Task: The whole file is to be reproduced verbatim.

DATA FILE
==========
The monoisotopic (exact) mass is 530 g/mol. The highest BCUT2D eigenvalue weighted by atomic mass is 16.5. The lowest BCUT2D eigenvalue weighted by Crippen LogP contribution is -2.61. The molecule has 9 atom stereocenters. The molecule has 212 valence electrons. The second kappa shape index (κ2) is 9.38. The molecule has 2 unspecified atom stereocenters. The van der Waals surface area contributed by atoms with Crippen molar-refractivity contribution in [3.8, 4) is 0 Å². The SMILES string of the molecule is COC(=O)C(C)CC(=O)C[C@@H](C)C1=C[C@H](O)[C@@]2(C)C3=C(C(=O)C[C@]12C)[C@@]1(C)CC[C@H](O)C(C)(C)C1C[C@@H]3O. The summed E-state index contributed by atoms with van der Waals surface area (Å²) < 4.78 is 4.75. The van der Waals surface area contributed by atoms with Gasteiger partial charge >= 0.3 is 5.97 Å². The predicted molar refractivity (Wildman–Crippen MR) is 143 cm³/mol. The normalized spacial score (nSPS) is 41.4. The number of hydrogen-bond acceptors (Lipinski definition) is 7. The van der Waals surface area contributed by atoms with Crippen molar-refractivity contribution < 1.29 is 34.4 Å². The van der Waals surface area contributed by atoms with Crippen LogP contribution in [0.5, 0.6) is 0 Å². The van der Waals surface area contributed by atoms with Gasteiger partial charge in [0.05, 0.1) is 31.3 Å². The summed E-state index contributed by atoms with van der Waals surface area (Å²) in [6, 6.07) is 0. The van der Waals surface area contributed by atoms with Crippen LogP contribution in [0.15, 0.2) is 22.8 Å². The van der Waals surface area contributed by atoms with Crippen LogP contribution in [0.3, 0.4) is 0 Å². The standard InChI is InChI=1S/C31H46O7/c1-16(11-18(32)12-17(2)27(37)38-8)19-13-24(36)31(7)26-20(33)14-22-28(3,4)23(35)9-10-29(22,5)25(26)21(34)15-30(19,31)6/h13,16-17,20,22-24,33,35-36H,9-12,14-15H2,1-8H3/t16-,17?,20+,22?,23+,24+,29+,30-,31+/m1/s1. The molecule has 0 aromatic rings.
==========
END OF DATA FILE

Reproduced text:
The monoisotopic (exact) mass is 530 g/mol. The highest BCUT2D eigenvalue weighted by atomic mass is 16.5. The lowest BCUT2D eigenvalue weighted by Crippen LogP contribution is -2.61. The molecule has 9 atom stereocenters. The molecule has 212 valence electrons. The second kappa shape index (κ2) is 9.38. The molecule has 2 unspecified atom stereocenters. The van der Waals surface area contributed by atoms with Crippen molar-refractivity contribution in [3.8, 4) is 0 Å². The SMILES string of the molecule is COC(=O)C(C)CC(=O)C[C@@H](C)C1=C[C@H](O)[C@@]2(C)C3=C(C(=O)C[C@]12C)[C@@]1(C)CC[C@H](O)C(C)(C)C1C[C@@H]3O. The summed E-state index contributed by atoms with van der Waals surface area (Å²) < 4.78 is 4.75. The van der Waals surface area contributed by atoms with Gasteiger partial charge >= 0.3 is 5.97 Å². The predicted molar refractivity (Wildman–Crippen MR) is 143 cm³/mol. The normalized spacial score (nSPS) is 41.4. The number of hydrogen-bond acceptors (Lipinski definition) is 7. The van der Waals surface area contributed by atoms with Crippen molar-refractivity contribution < 1.29 is 34.4 Å². The van der Waals surface area contributed by atoms with Crippen LogP contribution in [0.5, 0.6) is 0 Å². The van der Waals surface area contributed by atoms with Gasteiger partial charge in [0.05, 0.1) is 31.3 Å². The summed E-state index contributed by atoms with van der Waals surface area (Å²) in [6, 6.07) is 0. The van der Waals surface area contributed by atoms with Crippen LogP contribution in [0.15, 0.2) is 22.8 Å². The van der Waals surface area contributed by atoms with Crippen LogP contribution in [0.3, 0.4) is 0 Å². The standard InChI is InChI=1S/C31H46O7/c1-16(11-18(32)12-17(2)27(37)38-8)19-13-24(36)31(7)26-20(33)14-22-28(3,4)23(35)9-10-29(22,5)25(26)21(34)15-30(19,31)6/h13,16-17,20,22-24,33,35-36H,9-12,14-15H2,1-8H3/t16-,17?,20+,22?,23+,24+,29+,30-,31+/m1/s1. The molecule has 0 aromatic rings.